Also in LOTR they are more troubled and have more on their mind since they have to leave ME and are then more distant and since they have lived for longer years then they have learnt more and are more wise....also that the Elves that the Fellowship encounter in detail (ie:Galadriel, Elrond)are the wise ones who have learnt from their longer lives on ME or Valinor
But in The Silmarillion they have stuff on their minds yes, but they are happy in Valinor and yes, it is told from the Elves point of view.Plus they are not that old then as they are in ME and have not learnt as much and yes they are stronger in The Sil than in the 3rd Age and are yet young and headstrong with the power to carry out their point of views...Also Feanor who was the idiot who lead the Kin Slaying and other stupid things like that was full of anger of his fathers second marriage and other things that he decided to go around getting the elves cursed (curses Feanor under breath) [img]smilies/mad.gif[/img]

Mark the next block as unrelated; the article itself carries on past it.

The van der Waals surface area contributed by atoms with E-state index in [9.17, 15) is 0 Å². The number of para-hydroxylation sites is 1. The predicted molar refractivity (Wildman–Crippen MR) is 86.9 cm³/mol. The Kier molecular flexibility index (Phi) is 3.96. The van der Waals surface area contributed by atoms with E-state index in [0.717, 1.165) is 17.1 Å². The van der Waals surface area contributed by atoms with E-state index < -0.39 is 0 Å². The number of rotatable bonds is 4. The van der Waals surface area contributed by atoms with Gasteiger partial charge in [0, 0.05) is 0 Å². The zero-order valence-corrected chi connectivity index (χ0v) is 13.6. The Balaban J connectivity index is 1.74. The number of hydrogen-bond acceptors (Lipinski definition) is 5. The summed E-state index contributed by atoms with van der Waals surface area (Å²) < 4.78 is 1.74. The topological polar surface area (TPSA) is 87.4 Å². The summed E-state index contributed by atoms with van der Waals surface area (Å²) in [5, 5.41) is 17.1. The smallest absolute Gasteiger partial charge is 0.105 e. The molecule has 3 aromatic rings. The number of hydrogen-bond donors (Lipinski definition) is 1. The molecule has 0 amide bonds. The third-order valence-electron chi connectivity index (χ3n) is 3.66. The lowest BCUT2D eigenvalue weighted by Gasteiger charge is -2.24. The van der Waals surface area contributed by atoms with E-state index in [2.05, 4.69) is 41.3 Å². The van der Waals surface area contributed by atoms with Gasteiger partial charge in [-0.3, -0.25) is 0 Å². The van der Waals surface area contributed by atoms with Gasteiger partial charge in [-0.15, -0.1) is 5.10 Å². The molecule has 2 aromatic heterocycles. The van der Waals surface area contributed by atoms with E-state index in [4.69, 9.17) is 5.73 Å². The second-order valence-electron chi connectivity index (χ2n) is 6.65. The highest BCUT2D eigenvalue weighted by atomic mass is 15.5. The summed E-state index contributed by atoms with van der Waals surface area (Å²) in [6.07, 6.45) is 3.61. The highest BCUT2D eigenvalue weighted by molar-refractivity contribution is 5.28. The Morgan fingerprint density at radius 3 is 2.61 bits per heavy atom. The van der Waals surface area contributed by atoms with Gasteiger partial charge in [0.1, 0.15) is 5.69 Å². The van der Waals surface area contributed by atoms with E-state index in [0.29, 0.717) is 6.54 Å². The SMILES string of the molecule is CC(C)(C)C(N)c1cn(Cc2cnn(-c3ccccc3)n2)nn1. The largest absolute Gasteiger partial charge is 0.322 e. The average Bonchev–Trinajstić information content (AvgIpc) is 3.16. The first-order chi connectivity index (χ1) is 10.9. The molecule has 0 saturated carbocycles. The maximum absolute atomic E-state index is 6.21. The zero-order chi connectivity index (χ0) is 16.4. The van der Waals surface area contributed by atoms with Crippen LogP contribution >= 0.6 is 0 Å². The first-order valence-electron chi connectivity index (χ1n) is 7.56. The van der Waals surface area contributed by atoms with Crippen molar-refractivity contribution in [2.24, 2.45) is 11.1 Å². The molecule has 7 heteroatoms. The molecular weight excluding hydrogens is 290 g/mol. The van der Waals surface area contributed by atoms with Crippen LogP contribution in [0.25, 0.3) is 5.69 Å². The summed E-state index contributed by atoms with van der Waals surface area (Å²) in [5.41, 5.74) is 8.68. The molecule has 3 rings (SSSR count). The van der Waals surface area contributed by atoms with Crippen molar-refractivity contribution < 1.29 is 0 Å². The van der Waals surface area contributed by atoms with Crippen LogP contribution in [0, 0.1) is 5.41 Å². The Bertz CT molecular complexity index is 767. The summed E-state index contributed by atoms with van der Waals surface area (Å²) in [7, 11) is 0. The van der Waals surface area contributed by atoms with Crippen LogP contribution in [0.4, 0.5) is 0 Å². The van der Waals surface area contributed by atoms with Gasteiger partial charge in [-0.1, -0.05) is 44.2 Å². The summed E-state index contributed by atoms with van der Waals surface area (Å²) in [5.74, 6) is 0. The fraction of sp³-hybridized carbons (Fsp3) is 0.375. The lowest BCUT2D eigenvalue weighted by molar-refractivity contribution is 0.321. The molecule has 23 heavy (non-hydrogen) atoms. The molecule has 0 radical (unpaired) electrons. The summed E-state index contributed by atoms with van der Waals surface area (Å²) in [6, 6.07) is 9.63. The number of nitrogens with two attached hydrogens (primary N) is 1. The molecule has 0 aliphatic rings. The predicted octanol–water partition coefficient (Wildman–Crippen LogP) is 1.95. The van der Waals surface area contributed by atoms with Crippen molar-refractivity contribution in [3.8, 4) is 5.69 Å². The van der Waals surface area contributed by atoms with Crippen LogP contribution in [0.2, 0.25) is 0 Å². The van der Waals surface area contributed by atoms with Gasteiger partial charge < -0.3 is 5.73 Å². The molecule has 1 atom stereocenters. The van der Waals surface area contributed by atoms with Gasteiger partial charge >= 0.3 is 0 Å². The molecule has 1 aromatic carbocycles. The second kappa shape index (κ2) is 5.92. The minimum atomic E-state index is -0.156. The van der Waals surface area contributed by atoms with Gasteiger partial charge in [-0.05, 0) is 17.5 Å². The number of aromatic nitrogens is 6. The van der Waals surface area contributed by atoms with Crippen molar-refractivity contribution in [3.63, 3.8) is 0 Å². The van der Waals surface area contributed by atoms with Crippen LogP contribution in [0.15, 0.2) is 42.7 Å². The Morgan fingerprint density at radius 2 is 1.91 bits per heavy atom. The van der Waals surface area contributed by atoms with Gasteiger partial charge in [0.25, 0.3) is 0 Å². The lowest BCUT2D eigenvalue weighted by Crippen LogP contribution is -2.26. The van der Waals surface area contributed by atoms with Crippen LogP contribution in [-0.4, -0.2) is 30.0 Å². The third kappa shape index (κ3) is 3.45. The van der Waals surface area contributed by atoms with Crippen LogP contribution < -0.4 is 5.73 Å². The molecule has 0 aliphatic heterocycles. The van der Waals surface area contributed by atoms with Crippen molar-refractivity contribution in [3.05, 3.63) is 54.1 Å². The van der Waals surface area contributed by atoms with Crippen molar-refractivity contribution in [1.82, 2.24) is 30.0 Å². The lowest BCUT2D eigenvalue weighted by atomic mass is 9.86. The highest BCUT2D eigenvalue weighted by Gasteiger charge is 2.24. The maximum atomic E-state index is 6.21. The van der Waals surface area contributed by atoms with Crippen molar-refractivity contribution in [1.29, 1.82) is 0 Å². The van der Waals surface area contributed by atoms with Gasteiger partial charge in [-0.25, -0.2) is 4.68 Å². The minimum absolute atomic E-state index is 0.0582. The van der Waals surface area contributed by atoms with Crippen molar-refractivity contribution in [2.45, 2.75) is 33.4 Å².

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Old 10-30-2002, 10:47 AM   #15
Enyįviė Ellerina
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Yeah when i was reading the Sil i always had problems deciding whether someone was a man or an elf